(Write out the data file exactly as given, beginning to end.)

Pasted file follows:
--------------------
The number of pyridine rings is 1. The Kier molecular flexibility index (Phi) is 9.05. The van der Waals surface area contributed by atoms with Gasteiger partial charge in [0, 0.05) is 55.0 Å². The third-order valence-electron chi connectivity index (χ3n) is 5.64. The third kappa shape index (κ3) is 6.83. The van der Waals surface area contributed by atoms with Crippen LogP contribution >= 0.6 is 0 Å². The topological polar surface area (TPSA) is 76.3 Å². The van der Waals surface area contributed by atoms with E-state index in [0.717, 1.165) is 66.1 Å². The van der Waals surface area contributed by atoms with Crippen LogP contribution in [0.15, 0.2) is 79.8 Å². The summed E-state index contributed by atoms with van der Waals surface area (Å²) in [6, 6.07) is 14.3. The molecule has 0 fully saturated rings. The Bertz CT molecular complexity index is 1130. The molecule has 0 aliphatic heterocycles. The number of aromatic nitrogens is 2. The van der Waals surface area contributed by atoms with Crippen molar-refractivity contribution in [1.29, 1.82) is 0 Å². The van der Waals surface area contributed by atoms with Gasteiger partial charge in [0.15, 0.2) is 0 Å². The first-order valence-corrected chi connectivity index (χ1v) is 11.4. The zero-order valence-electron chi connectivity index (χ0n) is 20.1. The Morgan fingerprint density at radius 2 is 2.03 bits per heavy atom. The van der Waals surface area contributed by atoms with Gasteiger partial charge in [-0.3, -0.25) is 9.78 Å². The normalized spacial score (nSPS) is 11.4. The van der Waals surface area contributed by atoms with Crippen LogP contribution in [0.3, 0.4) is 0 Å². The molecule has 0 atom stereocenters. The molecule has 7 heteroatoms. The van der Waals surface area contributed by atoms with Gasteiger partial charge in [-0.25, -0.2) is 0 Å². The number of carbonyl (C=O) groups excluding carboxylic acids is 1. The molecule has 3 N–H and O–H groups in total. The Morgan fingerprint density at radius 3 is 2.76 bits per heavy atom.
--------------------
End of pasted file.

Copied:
The number of pyridine rings is 1. The Kier molecular flexibility index (Phi) is 9.05. The van der Waals surface area contributed by atoms with Gasteiger partial charge in [0, 0.05) is 55.0 Å². The third-order valence-electron chi connectivity index (χ3n) is 5.64. The third kappa shape index (κ3) is 6.83. The van der Waals surface area contributed by atoms with Crippen LogP contribution >= 0.6 is 0 Å². The topological polar surface area (TPSA) is 76.3 Å². The van der Waals surface area contributed by atoms with E-state index in [0.717, 1.165) is 66.1 Å². The van der Waals surface area contributed by atoms with Crippen LogP contribution in [0.15, 0.2) is 79.8 Å². The summed E-state index contributed by atoms with van der Waals surface area (Å²) in [6, 6.07) is 14.3. The molecule has 0 fully saturated rings. The Bertz CT molecular complexity index is 1130. The molecule has 0 aliphatic heterocycles. The number of aromatic nitrogens is 2. The van der Waals surface area contributed by atoms with Crippen molar-refractivity contribution in [1.29, 1.82) is 0 Å². The van der Waals surface area contributed by atoms with Gasteiger partial charge in [0.15, 0.2) is 0 Å². The first-order valence-corrected chi connectivity index (χ1v) is 11.4. The zero-order valence-electron chi connectivity index (χ0n) is 20.1. The Morgan fingerprint density at radius 2 is 2.03 bits per heavy atom. The van der Waals surface area contributed by atoms with Gasteiger partial charge in [-0.3, -0.25) is 9.78 Å². The normalized spacial score (nSPS) is 11.4. The van der Waals surface area contributed by atoms with Crippen LogP contribution in [0.3, 0.4) is 0 Å². The molecule has 0 atom stereocenters. The molecule has 7 heteroatoms. The van der Waals surface area contributed by atoms with Gasteiger partial charge in [-0.25, -0.2) is 0 Å². The number of carbonyl (C=O) groups excluding carboxylic acids is 1. The molecule has 3 N–H and O–H groups in total. The Morgan fingerprint density at radius 3 is 2.76 bits per heavy atom.